When a marriage disintegrates in mutual misunderstanding and recrimination, it is no good looking to either partner - or to their families - for a complete and objective explanation. The analogy with sovereign states is, of course, far from exact, and anyway historians are trained to surmount nationalist bias. Nevertheless British and French historians of the tragic termination of their countries' 'affair' in 1940 have in practice found it extremely difficult to write dispassionately, and even harder to interpret controversies sympathetically from the other's viewpoint. Some French historians, and especially surviving participants after 1945 such as Reynaud, Gamelin and Weygand, have pointed to Britain's tardy and meagre contribution to the land battle, her refusal to send all-out air reinforcement at a critical time and her precipitate withdrawal from the Continent. The British have been equally inclined to overtook their own shortcomings in placing responsibility for defeat at the door of their allies. Both have also tended - like a quarrelling couple turning against a well-meaning third party - to place excessive blame for their military collapse on the luckless Belgian Army and its royal commander-in-chief.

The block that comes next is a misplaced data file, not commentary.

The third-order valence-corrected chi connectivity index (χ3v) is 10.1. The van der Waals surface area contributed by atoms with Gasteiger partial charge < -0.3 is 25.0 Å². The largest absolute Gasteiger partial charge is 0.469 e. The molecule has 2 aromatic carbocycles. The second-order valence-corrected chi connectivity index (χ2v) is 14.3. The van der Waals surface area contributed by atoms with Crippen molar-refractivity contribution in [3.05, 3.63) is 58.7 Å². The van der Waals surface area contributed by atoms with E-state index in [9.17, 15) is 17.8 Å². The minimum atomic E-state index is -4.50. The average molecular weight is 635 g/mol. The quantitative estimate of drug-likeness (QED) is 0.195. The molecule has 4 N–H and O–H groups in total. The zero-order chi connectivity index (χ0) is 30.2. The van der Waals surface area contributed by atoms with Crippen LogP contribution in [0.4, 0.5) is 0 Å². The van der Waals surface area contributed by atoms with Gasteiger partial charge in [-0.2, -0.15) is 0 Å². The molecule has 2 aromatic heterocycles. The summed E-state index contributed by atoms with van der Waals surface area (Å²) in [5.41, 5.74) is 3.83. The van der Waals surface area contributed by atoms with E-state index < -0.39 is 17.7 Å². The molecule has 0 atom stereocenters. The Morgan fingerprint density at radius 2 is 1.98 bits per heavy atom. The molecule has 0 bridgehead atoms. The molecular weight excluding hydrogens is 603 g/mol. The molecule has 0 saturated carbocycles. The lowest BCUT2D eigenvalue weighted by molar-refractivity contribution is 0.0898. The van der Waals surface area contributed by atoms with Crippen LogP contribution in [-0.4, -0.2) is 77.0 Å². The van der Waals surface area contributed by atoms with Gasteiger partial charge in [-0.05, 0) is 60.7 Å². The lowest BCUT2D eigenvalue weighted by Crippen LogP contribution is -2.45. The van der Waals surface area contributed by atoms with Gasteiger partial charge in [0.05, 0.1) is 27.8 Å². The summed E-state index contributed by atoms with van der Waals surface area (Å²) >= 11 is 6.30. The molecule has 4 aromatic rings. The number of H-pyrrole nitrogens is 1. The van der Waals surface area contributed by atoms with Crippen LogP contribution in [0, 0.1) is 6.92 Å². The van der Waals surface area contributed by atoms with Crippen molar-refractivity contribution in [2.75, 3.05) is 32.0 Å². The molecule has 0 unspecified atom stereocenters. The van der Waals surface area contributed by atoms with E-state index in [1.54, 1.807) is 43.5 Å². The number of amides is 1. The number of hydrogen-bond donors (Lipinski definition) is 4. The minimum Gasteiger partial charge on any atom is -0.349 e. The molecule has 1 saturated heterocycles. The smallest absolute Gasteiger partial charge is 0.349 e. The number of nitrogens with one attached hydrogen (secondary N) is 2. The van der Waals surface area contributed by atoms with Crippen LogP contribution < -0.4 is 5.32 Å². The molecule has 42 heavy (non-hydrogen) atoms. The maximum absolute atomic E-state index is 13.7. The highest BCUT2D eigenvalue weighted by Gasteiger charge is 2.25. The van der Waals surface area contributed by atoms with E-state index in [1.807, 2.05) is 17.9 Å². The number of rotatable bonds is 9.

LRB 3 June 1982 | PDF Download